Philippines Malaysia Photograph:( Reuters )
For more than six decades, Sabah has been a point of debate between the two countries
The years-long dispute over the Malaysian state of Sabah, on the island of Borneo, has been revived again by a top diplomat of the Philippines.
The Twitter debate started when the US embassy in the Philippines tweeted a reply to the USADI Philippines.
.@usaid_manila donated 500 hygiene kits to the @dswdserves Region IX for use by returning Filipino repatriates from Sabah, Malaysia who arrived in Zamboanga City and Bongao, Tawi Tawi. https://t.co/SdnDPkcaV2 pic.twitter.com/0Yfagr8quK— U.S. Embassy in the Philippines (@USEmbassyPH) July 27, 2020
The Foreign Secretary Teodoro Locsin Jnr took to twitter to reply to this tweet and replied, "Sabah is not in Malaysia if you want to have anything to do with the Philippines."
Sabah is not in Malaysia if you want to have anything to do with the Philippines. https://t.co/dWZs1gsndE— Teddy Locsin Jr. (@teddyboylocsin) July 27, 2020
The tweet was not appreciated by the masses, especially the Malaysian Foreign Minister Hishammuddin Hussein who announced on Twitter that he would summon the Philippine ambassador on Monday in response to his Locsin's tweet.
“This is an irresponsible statement that affects bilateral ties,” Hishammuddin said. “Sabah is, and will always be, part of Malaysia.”
This is an irresponsible statement that affects bilateral ties. @MalaysiaMFA will summon the Philippines Ambassador on Monday to explain. Sabah is, and will always be, part of Malaysia. https://t.co/KcUnDxOySl— Hishammuddin Hussein 🇲🇾 (@HishammuddinH2O) July 29, 2020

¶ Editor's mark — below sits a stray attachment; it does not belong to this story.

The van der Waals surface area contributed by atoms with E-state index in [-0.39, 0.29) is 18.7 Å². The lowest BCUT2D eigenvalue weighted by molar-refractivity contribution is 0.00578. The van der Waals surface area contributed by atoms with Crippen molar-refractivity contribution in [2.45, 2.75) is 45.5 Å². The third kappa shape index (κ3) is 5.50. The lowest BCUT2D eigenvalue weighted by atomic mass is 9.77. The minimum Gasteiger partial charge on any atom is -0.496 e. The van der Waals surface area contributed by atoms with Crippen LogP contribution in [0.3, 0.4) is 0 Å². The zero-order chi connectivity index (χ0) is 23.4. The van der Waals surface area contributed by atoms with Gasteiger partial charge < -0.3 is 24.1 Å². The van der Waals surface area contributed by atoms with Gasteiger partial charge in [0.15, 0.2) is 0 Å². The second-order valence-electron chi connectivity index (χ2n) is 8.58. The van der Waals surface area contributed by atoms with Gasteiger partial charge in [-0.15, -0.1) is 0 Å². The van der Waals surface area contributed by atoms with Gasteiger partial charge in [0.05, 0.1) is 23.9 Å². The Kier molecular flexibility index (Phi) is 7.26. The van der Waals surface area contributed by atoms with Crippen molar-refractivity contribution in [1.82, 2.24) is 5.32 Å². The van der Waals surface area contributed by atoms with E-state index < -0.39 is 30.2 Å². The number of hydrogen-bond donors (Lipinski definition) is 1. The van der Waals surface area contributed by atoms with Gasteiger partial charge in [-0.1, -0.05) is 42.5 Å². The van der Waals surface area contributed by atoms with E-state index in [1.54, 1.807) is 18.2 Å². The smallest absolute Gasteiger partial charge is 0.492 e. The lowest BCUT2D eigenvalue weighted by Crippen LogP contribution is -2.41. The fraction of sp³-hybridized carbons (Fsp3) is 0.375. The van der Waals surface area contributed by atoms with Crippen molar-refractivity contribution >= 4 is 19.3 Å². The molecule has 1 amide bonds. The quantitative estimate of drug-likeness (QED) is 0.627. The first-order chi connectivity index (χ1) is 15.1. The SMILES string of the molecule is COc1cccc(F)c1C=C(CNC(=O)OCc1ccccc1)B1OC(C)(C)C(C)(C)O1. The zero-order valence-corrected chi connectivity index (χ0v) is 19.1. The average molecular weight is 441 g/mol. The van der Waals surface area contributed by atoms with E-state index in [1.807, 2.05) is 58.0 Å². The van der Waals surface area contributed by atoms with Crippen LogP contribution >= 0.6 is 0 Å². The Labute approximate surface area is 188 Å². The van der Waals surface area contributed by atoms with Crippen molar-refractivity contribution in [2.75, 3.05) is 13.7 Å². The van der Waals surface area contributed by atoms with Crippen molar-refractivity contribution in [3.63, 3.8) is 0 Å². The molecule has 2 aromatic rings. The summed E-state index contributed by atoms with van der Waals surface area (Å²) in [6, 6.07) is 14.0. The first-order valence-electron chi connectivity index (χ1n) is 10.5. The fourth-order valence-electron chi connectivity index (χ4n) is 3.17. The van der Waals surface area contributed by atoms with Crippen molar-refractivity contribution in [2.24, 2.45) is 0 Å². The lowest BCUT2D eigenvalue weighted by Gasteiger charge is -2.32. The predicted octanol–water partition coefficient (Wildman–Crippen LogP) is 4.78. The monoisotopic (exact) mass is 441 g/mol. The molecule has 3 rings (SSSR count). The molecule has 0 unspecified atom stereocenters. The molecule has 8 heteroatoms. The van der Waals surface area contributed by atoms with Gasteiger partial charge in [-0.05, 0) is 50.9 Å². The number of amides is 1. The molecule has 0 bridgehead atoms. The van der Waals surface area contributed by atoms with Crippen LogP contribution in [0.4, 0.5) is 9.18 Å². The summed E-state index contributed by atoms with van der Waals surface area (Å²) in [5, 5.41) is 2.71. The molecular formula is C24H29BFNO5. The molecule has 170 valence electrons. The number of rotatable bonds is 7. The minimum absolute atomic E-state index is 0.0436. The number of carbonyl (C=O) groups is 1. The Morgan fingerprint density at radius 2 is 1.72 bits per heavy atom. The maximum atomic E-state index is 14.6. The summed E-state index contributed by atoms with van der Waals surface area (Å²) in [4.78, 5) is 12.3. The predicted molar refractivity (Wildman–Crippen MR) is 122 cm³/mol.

“No country can tell another what it can and cannot say about what the latter regards as rightfully its own,” he said on Twitter. “I am summoning the Malaysian ambassador.”
For more than six decades, Sabah has been a point of debate between the two countries.
Explaining his statement, Locsin cleared by saying that he did not ask on China retracting its statements concerning the Philippines’ arbitral award over its waters in the South China Sea. “It is free to say what it wants while we say and do what needs doing. That holds for Sabah,” he said.
Back in 1878, the sultans of the state of Sulu, who ruled Sabah signed an agreement in which they handed over the territory to British colonialists. However, the Philippines argue that the deal was of a lease, and not a full cession of the territory to them. After World War II, the Borneo state fell under British control and joined the Malaysian federation in 1963.
While the debate of claim on Sabah has been going on since decades, it was back in 2013 when hundreds of Filipino followers claim sovereignty claiming to be descendants of Sulu empire.